As doctors, I think we tend to try and stay clinical because the work we do and the things we see would destroy us in no time if we reacted to it as people normally do under normal circumstances. But we do not work under normal circumstances. The circumstances are extraordinary, unnatural. So we keep a certain distance. We get philosophical. We switch off when it gets too emotional or when we can feel it permeating too deeply. But neither can we allow ourselves not to be affected or we would be in danger of losing our humanity. So I feel their loss. Then I move on.
I think it is probably a sexist society that dictates that a widow must outwardly show her grief by wearing black whereas a widower is not under any obligation to show any outer sign of mourning, but then again, most cultural norms and beliefs are passed from generation to generation by the women of that culture. Still, I think it is a very beautiful thing for a woman to show that she is mourning her husband's loss. However, I don't think that she should be forced to do it. In any case, whenever I see one of these women in black, I find it very poignant.
Sunday, May 24, 2009
The editor forwarded my letter to the dietician who sent me a direct response:
I am certainly very aware that anti-oxidants in fact are involved in the complex processes relating to free radical damage associated with oxidative processes, that some do not necessarily posess anti-oxidant status (e.g. zinc) but are important in inherent defence mechanisms and that the link is not necessarily directly between the anti-oxidant and the bacteria/virus. However, in the spirit of the article and trying to make the point that food remains vital to enhance health - rather than supplements, I have tried to simplify the complexities associated with anti-oxidant functioning, colds and flue and the potential and role nutrients have and play in preventing disease. In addition, our editorial team had to cut text again and in the process of this, another bit of vital info got lost.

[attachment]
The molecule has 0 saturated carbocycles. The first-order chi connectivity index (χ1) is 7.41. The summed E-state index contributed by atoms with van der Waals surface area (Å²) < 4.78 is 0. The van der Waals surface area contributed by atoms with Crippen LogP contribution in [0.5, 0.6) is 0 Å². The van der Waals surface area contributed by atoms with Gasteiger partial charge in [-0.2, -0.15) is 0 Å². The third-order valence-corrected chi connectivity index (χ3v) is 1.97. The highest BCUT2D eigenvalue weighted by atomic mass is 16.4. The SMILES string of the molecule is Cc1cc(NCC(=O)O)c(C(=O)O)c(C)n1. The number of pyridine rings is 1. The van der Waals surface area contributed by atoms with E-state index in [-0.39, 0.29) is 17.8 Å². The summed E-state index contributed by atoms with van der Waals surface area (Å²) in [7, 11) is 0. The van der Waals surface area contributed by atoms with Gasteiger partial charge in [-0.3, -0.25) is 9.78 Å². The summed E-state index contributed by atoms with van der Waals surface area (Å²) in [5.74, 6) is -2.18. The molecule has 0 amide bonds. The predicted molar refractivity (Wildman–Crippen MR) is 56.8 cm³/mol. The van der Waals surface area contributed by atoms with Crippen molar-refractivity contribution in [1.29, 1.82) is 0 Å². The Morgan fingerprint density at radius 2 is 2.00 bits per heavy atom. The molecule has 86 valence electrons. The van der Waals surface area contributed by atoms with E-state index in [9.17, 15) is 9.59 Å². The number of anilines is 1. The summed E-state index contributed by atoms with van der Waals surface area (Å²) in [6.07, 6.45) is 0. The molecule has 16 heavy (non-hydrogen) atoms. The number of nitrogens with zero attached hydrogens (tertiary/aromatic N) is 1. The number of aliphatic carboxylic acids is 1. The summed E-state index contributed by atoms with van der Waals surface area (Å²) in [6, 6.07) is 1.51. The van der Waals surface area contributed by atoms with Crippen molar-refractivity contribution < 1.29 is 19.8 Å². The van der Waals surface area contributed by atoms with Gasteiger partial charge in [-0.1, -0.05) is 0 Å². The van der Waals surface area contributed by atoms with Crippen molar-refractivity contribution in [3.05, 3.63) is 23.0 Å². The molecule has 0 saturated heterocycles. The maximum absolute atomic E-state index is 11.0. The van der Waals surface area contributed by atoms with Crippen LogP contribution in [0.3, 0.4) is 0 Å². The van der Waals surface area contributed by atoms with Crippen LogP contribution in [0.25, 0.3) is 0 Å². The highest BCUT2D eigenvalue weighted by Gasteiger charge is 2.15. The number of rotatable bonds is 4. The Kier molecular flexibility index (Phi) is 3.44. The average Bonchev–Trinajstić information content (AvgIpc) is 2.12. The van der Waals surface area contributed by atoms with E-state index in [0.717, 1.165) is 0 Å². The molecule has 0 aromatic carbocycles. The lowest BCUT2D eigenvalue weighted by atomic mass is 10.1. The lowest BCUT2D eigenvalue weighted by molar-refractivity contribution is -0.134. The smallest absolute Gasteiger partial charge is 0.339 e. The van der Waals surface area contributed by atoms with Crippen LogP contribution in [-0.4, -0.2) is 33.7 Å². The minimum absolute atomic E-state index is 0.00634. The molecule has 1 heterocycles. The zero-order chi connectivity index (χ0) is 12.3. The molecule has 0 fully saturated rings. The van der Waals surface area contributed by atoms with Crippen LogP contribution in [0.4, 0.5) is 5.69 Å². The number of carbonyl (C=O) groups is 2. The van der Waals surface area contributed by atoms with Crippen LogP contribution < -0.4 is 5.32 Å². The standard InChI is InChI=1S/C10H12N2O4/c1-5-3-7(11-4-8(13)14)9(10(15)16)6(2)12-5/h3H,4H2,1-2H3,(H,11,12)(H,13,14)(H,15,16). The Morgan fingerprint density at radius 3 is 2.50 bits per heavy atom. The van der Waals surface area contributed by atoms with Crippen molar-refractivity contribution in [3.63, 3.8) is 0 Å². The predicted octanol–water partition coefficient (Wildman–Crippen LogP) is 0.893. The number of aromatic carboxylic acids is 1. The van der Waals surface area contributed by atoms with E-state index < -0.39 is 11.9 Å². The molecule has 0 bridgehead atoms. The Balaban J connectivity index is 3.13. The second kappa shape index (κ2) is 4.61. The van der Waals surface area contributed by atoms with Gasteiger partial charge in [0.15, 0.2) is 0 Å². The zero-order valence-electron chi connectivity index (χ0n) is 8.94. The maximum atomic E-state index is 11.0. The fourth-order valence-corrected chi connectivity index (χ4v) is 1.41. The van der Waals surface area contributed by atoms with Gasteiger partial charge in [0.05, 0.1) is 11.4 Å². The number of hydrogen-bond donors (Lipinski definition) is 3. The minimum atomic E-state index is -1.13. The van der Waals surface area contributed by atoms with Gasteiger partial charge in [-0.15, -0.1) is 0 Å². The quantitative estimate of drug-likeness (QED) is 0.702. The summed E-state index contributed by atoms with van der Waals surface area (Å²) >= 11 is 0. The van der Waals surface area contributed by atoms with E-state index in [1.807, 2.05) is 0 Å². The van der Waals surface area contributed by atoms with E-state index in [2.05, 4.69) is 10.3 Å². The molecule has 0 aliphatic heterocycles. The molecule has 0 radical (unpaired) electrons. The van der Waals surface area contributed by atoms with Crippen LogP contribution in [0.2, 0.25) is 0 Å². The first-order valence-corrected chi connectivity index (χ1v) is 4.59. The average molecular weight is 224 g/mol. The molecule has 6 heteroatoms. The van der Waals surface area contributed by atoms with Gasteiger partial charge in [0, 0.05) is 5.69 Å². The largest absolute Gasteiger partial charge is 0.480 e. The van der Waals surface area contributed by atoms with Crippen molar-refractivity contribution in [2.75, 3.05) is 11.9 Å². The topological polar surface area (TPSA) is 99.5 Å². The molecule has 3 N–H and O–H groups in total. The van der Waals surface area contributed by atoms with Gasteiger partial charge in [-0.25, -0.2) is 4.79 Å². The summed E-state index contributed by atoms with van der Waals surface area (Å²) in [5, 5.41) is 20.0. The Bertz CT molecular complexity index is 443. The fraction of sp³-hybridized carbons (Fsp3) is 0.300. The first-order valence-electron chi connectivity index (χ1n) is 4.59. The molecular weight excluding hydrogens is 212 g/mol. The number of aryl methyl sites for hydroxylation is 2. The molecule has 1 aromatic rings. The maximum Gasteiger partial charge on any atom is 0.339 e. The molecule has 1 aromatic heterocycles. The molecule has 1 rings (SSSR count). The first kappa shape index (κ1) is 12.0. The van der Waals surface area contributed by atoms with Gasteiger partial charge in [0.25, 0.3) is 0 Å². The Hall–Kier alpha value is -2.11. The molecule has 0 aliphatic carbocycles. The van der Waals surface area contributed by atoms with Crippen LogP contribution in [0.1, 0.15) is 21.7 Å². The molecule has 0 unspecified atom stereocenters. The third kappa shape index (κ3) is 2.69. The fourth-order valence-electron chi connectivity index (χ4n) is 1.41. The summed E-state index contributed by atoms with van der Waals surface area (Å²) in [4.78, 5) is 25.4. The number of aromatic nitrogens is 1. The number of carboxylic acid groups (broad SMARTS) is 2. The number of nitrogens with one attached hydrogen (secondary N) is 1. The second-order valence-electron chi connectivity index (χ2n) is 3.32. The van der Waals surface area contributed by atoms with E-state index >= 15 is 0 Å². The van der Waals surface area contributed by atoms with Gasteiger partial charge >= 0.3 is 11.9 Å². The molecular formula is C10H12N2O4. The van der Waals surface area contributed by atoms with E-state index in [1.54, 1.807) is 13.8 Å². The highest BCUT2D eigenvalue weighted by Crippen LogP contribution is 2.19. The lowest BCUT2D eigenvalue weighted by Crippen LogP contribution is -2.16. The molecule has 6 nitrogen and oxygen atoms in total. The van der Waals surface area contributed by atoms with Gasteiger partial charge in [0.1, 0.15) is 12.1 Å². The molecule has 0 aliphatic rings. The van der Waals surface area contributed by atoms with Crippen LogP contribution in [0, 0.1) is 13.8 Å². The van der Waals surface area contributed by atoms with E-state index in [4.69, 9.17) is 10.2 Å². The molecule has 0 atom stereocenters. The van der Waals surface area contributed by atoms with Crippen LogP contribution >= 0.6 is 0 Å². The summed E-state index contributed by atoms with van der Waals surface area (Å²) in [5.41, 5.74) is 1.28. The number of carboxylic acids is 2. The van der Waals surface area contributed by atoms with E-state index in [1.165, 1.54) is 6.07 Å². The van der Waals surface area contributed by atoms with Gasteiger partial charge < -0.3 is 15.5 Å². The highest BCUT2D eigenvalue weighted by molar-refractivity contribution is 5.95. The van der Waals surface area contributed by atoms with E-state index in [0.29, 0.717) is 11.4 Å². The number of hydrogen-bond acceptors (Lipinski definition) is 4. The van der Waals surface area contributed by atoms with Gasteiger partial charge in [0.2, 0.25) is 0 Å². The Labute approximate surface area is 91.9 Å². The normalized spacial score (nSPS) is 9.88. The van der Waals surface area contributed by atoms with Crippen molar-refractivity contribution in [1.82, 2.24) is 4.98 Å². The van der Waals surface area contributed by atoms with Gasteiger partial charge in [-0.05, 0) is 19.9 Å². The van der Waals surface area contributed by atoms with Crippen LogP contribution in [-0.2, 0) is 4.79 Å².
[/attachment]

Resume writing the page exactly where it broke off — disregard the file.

You are therefore 100 % correct in your assessment that this statement is not 100 % correct - thank you for bringing this to our attention.
I feel she was trying to justify telling an untruth for the greater good - although in this case it was actually a lie - and I'm not sure if that is justifiable. I think that as medical professionals we are obligated to hold ourselves to higher standards.
Friday, May 22, 2009
She says she's a bit nervous do that because she's still rather new. So the anesthetist (who is just as bad as the surgeon, if not worse) volunteers to do it. He dials and the surgeon says "tell me when you're speaking to him and I'll start shouting". He chuckles menacingly. The guy answers and he puts the call on speaker phone.